You can join us at the HoneyLove Sanctuary the 3rd Sunday of each month in Moorpark, CA—check the events page for full details on how to join us!
Keep us posted on your honey bee adventures—we would love to see photos from your apiary! Yay bees!!
April 9, 2014 at 5:50 pm #8303
- This reply was modified 1 year ago by Chelsea McFarland.
I have a Langstroth 10-frame deep box that I don’t need anymore (with 4 frames). Anyone want to trade for a 10-frame medium?April 14, 2014 at 4:43 pm #8338
I’ve been borrowing a neighbor’s fencing style suit for inspecting my hive, and now–despite cost considerations–I’m looking at getting my own suit or jacket. Is there a particular brand y’all prefer? Do I need a full suit or can I get away with a jacket and jeans with velcro leg straps or gators? I don’t want to be penny-wise and pound foolish, but I’m also not getting into the cut-out business or anything extreme–that I know of! I just need something to wear while tending and inspecting my hives.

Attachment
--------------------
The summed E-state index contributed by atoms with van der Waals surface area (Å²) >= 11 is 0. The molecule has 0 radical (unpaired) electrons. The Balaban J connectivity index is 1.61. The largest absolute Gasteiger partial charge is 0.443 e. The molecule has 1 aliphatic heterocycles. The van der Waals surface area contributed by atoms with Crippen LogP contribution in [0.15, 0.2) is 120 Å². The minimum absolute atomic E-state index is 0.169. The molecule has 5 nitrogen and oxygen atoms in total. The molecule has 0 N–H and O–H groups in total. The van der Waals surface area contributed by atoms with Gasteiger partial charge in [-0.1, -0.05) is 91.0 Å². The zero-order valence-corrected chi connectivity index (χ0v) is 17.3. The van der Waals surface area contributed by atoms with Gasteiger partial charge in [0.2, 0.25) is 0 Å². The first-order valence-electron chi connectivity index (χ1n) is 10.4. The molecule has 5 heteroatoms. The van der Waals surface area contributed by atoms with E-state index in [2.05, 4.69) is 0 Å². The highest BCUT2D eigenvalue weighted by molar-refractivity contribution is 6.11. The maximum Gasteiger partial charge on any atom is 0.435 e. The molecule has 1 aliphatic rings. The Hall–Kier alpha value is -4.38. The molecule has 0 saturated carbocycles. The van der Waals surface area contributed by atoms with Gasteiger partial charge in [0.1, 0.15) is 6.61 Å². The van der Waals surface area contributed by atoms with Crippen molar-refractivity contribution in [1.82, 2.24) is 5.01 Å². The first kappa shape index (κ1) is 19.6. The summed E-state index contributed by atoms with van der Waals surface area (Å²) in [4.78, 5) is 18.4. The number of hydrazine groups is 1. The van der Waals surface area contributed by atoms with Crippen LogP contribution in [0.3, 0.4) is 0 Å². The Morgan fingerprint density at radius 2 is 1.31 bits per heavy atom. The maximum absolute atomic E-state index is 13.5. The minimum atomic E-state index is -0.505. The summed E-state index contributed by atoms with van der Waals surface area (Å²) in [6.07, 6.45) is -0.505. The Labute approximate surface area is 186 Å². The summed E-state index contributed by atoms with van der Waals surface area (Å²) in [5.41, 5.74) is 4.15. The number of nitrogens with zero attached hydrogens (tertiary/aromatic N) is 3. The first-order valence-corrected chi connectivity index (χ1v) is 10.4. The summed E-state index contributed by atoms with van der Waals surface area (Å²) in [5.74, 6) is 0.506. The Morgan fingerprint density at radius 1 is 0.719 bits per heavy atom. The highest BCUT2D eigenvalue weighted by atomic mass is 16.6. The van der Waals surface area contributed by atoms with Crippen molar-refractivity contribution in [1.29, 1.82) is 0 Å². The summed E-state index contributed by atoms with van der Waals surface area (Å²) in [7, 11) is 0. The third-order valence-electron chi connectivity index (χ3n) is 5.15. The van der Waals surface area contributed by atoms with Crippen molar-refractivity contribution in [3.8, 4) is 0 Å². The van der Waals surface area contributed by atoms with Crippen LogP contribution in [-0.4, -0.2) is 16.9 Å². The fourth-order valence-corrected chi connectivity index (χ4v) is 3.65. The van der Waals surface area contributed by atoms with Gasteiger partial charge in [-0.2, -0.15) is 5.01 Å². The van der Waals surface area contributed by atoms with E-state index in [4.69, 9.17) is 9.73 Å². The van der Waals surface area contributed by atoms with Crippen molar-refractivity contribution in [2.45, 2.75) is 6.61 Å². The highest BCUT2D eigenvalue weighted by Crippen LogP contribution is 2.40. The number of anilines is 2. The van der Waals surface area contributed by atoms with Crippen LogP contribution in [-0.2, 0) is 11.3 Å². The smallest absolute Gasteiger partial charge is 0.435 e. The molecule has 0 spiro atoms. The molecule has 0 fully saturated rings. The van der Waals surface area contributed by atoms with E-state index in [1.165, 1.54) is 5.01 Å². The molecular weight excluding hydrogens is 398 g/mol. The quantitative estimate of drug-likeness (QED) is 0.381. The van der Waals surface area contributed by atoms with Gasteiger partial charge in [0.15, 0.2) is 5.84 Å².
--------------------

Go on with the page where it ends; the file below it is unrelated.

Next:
Thanks in advance for your advice.April 15, 2014 at 8:21 am #8343
HI, you are looking at “gaiters”, not gators, and these are sold on-line— try to get a light color or they will be a stinging magnet for annoyed bees. I have a jacket from Sherriff, in England, because it has a very fine mesh veil. I also have a full suit from Brushy Mountain, back East, that is best for cutouts or dealing with angry hives. It is made of heavy duck material, and since I don’t sweat much, not a problem. People who want the most coverage but the most breathable and cool suit go to Pigeon Mountain for the synthetic, breathable fabric suit. One thing about synthetics is they will melt if they touch the smoker, so you get holes burned in it.
If you are only going to wear a jacket, be aware that leaning over can expose your backside to stings if it hitches up and bees occasionally crawl in by the bottom elasticized opening. I wear light colored, loose pants when using my jacket. Finally, if the drone genetics of your hives eventually shifts to a more aggressive brood strain, you may get bees for which you wish you HAD a full suit. There are no guarantees that the docility will always be the same.April 15, 2014 at 9:45 am #8344
Ha! If I was in Florida I guess they might be “gators”! Thanks–you’ve given me lots of good info. I’ll probably invest in a full suit, one that won’t melt!